Spring Pea Crostini (photo courtesy Hannah Kaminsky | Bittersweet Blog).
One of the great treats of spring is spring peas, also known as English peas and garden peas.
With their beautiful color and fresh sweetness, they should be substituted for the ubiquitous avocado toast during their limited spring run. Simply mash them into a chunky spread with bright mint and lemon accents, and spread the mixture on your toast.
Our colleague Hannah Kaminsky went one step further and created a more sophisticated tartine (French for an open-face sandwich, photo #1). Her recipe is below.
While we might call it a mash, she calls the recipe pistou, after the French condiment that uses the same ingredients.
Pistou (pee-STEW) is a cold sauce that originated in Provence, the southeast region of France that borders Italy. However, recipes by other names have a much longer history.
The Roman poet Virgil described a sauce made by crushing herbs in a mortar with garlic, salt and olive oil. He was not specific about the herbs. Over time, the sauce evolved into the basil-based Genovese pesto and pistou in Nice—both areas rich in basil.
Pistou is the Provençal word for “pounded,” after the traditional method of pounding the ingredients using a mortar and pestle (Virgil’s cook did it the same way).
And like Virgil’s recipe, the original Provençal pistou sauce has just three ingredients: fresh herbs (basil), cloves of garlic and olive oil.
Is Pistou The Same As Pesto?
Some people think pistou is the same as Italian pesto, which originated in Genoa, the capital of the region of Liguria. But it is different: There are no pine nuts or grated pecorino/parmesan in classic Provençal pistou.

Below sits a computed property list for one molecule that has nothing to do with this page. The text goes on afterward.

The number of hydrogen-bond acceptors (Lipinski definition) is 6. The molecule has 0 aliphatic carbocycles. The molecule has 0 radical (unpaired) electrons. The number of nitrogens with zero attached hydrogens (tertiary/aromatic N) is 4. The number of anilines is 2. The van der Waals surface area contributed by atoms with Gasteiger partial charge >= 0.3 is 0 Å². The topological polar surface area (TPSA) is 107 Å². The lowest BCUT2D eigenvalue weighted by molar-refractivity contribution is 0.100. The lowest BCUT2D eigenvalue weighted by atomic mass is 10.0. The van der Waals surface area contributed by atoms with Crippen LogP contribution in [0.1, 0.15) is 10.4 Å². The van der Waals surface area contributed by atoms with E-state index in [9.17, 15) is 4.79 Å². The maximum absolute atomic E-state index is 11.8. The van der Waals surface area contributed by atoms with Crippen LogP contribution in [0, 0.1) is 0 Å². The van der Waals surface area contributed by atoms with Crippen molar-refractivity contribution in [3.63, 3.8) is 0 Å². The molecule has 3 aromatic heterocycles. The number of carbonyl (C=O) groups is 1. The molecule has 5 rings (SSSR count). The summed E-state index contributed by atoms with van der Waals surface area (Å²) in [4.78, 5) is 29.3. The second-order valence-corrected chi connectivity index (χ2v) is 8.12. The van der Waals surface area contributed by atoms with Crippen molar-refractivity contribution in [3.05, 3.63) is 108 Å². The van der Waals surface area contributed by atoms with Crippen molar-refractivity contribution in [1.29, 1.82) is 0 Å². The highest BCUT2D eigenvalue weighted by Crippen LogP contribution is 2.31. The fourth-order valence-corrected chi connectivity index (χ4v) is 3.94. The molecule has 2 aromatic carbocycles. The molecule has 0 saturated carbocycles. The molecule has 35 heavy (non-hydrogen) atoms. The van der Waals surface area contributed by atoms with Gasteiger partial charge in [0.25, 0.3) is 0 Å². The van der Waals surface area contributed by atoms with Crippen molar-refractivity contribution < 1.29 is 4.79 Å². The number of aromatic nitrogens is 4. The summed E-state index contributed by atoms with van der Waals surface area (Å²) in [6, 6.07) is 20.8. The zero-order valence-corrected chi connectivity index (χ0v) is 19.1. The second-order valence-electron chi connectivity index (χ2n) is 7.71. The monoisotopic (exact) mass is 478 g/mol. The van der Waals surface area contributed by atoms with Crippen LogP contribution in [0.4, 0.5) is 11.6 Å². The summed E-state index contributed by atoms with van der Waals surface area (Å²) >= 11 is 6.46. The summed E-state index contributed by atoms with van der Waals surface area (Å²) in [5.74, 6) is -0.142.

Over time, every recipe gets enhanced by creative cooks. Today, some pistou recipe variations include grated cheese, chili flakes or lemon juice. Some cooks add mint or sage. Some add tomatoes. Some even add nuts, which creates a vegan pesto (no cheese).
As long as it contains herbs, garlic and olive oil, it’s pistou. Hannah Kaminsky has taken an even different direction, substituting mint for the basil and adding and spinach and fresh peas.
How To Use Pistou
Pistou is most popularly used in the Provençal dish soupe au pistou, a soup similar to minestrone that can include white beans, string beans, tomatoes, potatoes, summer squash, pasta and herbs. Other vegetable-rich soups can also get the pistou treatment, to enliven the flavors of the soup. The pistou is incorporated into the soup just before serving.
Like pesto, pistou is very versatile: added to bean salad; atop crostini or bruschetta (the difference), toast or plain bread; with grilled meats (Argentine chimichurri is a similar sauce made with parsley); or used, like pesto, as a pasta sauce. Try it as a condiment with eggs.
Crostini sounds exotic, but it’s just Italian for toasted bread. The bread used is an Italian loaf, so it’s different from large, flat American slices.
With bruschetta, the bread is grilled, not toasted. Here are more differences.
The pistou can be prepared in advance and stored in an airtight container in the fridge for 3-4 days.
Ingredients For 4 Servings
For The Minted Pea Pistou
1. MAKE the pistou. Place the mint, spinach, garlic oil, and lemon juice in the food processor and blend until the leaves are broken down and the mixture is fairly smooth. Pause to scrape down the sides of the container as needed.
2. ADD the peas, salt and pepper, and pulse until spreadable but still slightly coarse.
3. TOAST the bread and add a thick layer of ricotta to each slice. Follow with the pea pistou and garnish with fresh peas, pea shoots, and edible flowers. Savor a taste of spring, no matter the weather outside!
*We buy garlic-infused olive oil, but you can infuse your own. Place the 4 tablespoons of olive oil in a small pan with a peeled, crushed garlic clove; the extra tablespoon is to allow for loss during the cooking process. Sauté the garlic over medium heat for three to five minutes. The garlic should sizzle, but not cook. Lower the heat if it starts to brown around the edge. Turn the heat off and let the oil cool. Remove the garlic and use the oil. The reason for cooking the oil is to avoid any botulism present in the garlic. It’s a small risk, but still possible.
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